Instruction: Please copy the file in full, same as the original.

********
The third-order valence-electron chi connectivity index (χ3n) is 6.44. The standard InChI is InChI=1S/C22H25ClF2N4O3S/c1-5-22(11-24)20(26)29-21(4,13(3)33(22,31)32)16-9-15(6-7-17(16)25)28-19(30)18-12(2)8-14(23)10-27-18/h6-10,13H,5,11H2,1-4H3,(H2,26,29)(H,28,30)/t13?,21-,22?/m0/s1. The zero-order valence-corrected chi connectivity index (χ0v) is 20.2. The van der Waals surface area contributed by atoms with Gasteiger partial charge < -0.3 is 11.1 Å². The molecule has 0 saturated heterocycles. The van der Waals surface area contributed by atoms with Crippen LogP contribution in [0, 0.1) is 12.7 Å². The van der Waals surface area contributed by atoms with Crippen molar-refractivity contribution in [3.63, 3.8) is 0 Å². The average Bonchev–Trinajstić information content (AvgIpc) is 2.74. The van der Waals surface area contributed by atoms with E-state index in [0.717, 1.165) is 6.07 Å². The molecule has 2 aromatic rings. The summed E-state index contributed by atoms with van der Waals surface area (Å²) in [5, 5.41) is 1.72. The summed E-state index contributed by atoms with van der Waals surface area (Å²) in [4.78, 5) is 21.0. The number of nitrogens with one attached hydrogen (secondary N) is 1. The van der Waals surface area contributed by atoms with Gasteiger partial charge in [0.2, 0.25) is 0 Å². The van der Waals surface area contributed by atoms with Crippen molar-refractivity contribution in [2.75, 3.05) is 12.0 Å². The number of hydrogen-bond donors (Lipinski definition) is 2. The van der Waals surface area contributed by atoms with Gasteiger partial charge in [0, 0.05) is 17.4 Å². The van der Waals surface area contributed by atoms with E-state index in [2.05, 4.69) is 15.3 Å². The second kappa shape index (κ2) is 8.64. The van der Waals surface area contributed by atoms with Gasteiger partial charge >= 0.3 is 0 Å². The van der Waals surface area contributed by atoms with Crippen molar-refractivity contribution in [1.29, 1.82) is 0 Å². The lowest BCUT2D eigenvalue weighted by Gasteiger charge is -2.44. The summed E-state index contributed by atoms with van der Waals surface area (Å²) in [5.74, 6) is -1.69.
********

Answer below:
The third-order valence-electron chi connectivity index (χ3n) is 6.44. The standard InChI is InChI=1S/C22H25ClF2N4O3S/c1-5-22(11-24)20(26)29-21(4,13(3)33(22,31)32)16-9-15(6-7-17(16)25)28-19(30)18-12(2)8-14(23)10-27-18/h6-10,13H,5,11H2,1-4H3,(H2,26,29)(H,28,30)/t13?,21-,22?/m0/s1. The zero-order valence-corrected chi connectivity index (χ0v) is 20.2. The van der Waals surface area contributed by atoms with Gasteiger partial charge < -0.3 is 11.1 Å². The molecule has 0 saturated heterocycles. The van der Waals surface area contributed by atoms with Crippen LogP contribution in [0, 0.1) is 12.7 Å². The van der Waals surface area contributed by atoms with Crippen molar-refractivity contribution in [3.63, 3.8) is 0 Å². The average Bonchev–Trinajstić information content (AvgIpc) is 2.74. The van der Waals surface area contributed by atoms with E-state index in [0.717, 1.165) is 6.07 Å². The molecule has 2 aromatic rings. The summed E-state index contributed by atoms with van der Waals surface area (Å²) in [5, 5.41) is 1.72. The summed E-state index contributed by atoms with van der Waals surface area (Å²) in [4.78, 5) is 21.0. The number of nitrogens with one attached hydrogen (secondary N) is 1. The van der Waals surface area contributed by atoms with Gasteiger partial charge in [0.2, 0.25) is 0 Å². The van der Waals surface area contributed by atoms with Crippen molar-refractivity contribution in [2.75, 3.05) is 12.0 Å². The number of hydrogen-bond donors (Lipinski definition) is 2. The van der Waals surface area contributed by atoms with Gasteiger partial charge in [0, 0.05) is 17.4 Å². The van der Waals surface area contributed by atoms with E-state index in [2.05, 4.69) is 15.3 Å². The second kappa shape index (κ2) is 8.64. The van der Waals surface area contributed by atoms with Gasteiger partial charge >= 0.3 is 0 Å². The van der Waals surface area contributed by atoms with Crippen molar-refractivity contribution in [1.29, 1.82) is 0 Å². The lowest BCUT2D eigenvalue weighted by Gasteiger charge is -2.44. The summed E-state index contributed by atoms with van der Waals surface area (Å²) in [5.74, 6) is -1.69.